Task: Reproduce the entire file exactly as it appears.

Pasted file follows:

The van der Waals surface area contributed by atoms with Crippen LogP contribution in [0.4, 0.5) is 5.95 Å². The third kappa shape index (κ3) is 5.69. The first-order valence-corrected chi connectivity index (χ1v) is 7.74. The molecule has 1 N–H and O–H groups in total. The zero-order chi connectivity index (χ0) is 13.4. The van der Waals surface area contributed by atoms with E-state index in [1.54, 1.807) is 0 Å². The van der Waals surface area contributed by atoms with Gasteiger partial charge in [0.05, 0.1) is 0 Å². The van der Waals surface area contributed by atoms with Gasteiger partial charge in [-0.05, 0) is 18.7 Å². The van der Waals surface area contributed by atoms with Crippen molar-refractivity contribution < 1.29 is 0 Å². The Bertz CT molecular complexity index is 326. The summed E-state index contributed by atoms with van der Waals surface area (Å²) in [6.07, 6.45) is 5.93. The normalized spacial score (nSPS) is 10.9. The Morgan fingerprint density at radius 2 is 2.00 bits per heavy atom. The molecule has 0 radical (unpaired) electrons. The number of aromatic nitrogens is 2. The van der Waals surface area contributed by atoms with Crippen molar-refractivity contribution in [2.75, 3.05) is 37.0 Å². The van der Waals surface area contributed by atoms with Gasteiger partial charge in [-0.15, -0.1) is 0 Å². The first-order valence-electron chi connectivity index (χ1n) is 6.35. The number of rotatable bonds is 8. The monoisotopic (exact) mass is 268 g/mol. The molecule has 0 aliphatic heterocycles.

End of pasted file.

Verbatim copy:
The van der Waals surface area contributed by atoms with Crippen LogP contribution in [0.4, 0.5) is 5.95 Å². The third kappa shape index (κ3) is 5.69. The first-order valence-corrected chi connectivity index (χ1v) is 7.74. The molecule has 1 N–H and O–H groups in total. The zero-order chi connectivity index (χ0) is 13.4. The van der Waals surface area contributed by atoms with E-state index in [1.54, 1.807) is 0 Å². The van der Waals surface area contributed by atoms with Gasteiger partial charge in [0.05, 0.1) is 0 Å². The van der Waals surface area contributed by atoms with Gasteiger partial charge in [-0.05, 0) is 18.7 Å². The van der Waals surface area contributed by atoms with Crippen molar-refractivity contribution < 1.29 is 0 Å². The Bertz CT molecular complexity index is 326. The summed E-state index contributed by atoms with van der Waals surface area (Å²) in [6.07, 6.45) is 5.93. The normalized spacial score (nSPS) is 10.9. The Morgan fingerprint density at radius 2 is 2.00 bits per heavy atom. The molecule has 0 radical (unpaired) electrons. The number of aromatic nitrogens is 2. The van der Waals surface area contributed by atoms with Crippen molar-refractivity contribution in [2.75, 3.05) is 37.0 Å². The van der Waals surface area contributed by atoms with Gasteiger partial charge in [-0.15, -0.1) is 0 Å². The first-order valence-electron chi connectivity index (χ1n) is 6.35. The number of rotatable bonds is 8. The monoisotopic (exact) mass is 268 g/mol. The molecule has 0 aliphatic heterocycles.